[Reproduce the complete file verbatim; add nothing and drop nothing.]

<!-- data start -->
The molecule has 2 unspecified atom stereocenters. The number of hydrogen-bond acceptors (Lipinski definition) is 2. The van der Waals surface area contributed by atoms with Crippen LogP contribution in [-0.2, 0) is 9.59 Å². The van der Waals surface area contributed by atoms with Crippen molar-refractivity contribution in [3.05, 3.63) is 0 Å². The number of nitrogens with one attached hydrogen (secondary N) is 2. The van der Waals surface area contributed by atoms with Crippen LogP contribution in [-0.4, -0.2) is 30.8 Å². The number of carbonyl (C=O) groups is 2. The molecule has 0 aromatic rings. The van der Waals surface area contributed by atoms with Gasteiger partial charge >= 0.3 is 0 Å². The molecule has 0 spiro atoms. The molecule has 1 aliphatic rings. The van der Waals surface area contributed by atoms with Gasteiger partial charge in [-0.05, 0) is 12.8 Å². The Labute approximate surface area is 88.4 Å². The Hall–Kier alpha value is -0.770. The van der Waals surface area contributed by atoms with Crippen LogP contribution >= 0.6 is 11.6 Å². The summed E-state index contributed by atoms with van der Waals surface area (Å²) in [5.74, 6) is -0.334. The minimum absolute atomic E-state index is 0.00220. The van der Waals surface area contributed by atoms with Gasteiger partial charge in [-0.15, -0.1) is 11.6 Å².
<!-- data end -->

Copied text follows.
The molecule has 2 unspecified atom stereocenters. The number of hydrogen-bond acceptors (Lipinski definition) is 2. The van der Waals surface area contributed by atoms with Crippen LogP contribution in [-0.2, 0) is 9.59 Å². The van der Waals surface area contributed by atoms with Crippen molar-refractivity contribution in [3.05, 3.63) is 0 Å². The number of nitrogens with one attached hydrogen (secondary N) is 2. The van der Waals surface area contributed by atoms with Crippen LogP contribution in [-0.4, -0.2) is 30.8 Å². The number of carbonyl (C=O) groups is 2. The molecule has 0 aromatic rings. The van der Waals surface area contributed by atoms with Gasteiger partial charge >= 0.3 is 0 Å². The molecule has 0 spiro atoms. The molecule has 1 aliphatic rings. The van der Waals surface area contributed by atoms with Gasteiger partial charge in [-0.05, 0) is 12.8 Å². The Labute approximate surface area is 88.4 Å². The Hall–Kier alpha value is -0.770. The van der Waals surface area contributed by atoms with Crippen LogP contribution >= 0.6 is 11.6 Å². The summed E-state index contributed by atoms with van der Waals surface area (Å²) in [5.74, 6) is -0.334. The minimum absolute atomic E-state index is 0.00220. The van der Waals surface area contributed by atoms with Gasteiger partial charge in [-0.15, -0.1) is 11.6 Å².